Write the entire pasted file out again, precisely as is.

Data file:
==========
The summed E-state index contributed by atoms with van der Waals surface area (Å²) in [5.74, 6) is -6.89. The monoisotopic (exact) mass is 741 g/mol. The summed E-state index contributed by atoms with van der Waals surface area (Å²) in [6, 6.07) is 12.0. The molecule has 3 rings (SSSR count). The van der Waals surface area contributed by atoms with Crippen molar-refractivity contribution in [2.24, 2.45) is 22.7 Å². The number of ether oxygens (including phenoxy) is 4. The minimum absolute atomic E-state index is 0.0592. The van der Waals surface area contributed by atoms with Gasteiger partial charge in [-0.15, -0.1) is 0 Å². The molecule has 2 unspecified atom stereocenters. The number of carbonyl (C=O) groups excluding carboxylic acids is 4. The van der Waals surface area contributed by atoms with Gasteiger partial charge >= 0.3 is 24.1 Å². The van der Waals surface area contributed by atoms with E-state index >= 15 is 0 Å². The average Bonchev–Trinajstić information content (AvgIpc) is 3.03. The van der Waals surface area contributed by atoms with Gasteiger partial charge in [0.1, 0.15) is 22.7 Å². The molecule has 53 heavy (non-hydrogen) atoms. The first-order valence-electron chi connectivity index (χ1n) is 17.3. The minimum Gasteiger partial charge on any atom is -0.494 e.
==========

The summed E-state index contributed by atoms with van der Waals surface area (Å²) in [5.74, 6) is -6.89. The monoisotopic (exact) mass is 741 g/mol. The summed E-state index contributed by atoms with van der Waals surface area (Å²) in [6, 6.07) is 12.0. The molecule has 3 rings (SSSR count). The van der Waals surface area contributed by atoms with Crippen molar-refractivity contribution in [2.24, 2.45) is 22.7 Å². The number of ether oxygens (including phenoxy) is 4. The minimum absolute atomic E-state index is 0.0592. The van der Waals surface area contributed by atoms with Gasteiger partial charge in [-0.15, -0.1) is 0 Å². The molecule has 2 unspecified atom stereocenters. The number of carbonyl (C=O) groups excluding carboxylic acids is 4. The van der Waals surface area contributed by atoms with Gasteiger partial charge >= 0.3 is 24.1 Å². The van der Waals surface area contributed by atoms with E-state index >= 15 is 0 Å². The average Bonchev–Trinajstić information content (AvgIpc) is 3.03. The van der Waals surface area contributed by atoms with Gasteiger partial charge in [0.1, 0.15) is 22.7 Å². The molecule has 53 heavy (non-hydrogen) atoms. The first-order valence-electron chi connectivity index (χ1n) is 17.3. The minimum Gasteiger partial charge on any atom is -0.494 e.